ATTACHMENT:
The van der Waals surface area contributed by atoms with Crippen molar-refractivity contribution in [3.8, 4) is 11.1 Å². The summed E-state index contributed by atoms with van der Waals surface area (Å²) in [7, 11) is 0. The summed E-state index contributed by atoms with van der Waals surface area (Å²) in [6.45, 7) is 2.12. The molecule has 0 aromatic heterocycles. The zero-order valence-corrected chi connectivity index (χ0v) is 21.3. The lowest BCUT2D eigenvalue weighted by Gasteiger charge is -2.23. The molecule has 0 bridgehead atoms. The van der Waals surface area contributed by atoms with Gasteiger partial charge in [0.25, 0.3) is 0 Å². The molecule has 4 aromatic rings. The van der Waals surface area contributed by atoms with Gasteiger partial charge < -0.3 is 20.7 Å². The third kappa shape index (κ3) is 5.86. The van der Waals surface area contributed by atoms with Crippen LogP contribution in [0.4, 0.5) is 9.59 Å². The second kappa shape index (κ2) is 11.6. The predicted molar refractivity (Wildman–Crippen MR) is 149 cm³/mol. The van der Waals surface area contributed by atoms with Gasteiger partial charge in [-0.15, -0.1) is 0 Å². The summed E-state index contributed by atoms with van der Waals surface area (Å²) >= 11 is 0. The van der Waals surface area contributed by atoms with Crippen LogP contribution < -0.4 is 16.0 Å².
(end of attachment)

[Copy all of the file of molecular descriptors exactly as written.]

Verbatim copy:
The van der Waals surface area contributed by atoms with Crippen molar-refractivity contribution in [3.8, 4) is 11.1 Å². The summed E-state index contributed by atoms with van der Waals surface area (Å²) in [7, 11) is 0. The summed E-state index contributed by atoms with van der Waals surface area (Å²) in [6.45, 7) is 2.12. The molecule has 0 aromatic heterocycles. The zero-order valence-corrected chi connectivity index (χ0v) is 21.3. The lowest BCUT2D eigenvalue weighted by Gasteiger charge is -2.23. The molecule has 0 bridgehead atoms. The van der Waals surface area contributed by atoms with Gasteiger partial charge in [0.25, 0.3) is 0 Å². The molecule has 4 aromatic rings. The van der Waals surface area contributed by atoms with Gasteiger partial charge < -0.3 is 20.7 Å². The third kappa shape index (κ3) is 5.86. The van der Waals surface area contributed by atoms with Crippen LogP contribution in [0.4, 0.5) is 9.59 Å². The second kappa shape index (κ2) is 11.6. The predicted molar refractivity (Wildman–Crippen MR) is 149 cm³/mol. The van der Waals surface area contributed by atoms with Gasteiger partial charge in [-0.15, -0.1) is 0 Å². The summed E-state index contributed by atoms with van der Waals surface area (Å²) >= 11 is 0. The van der Waals surface area contributed by atoms with Crippen LogP contribution < -0.4 is 16.0 Å².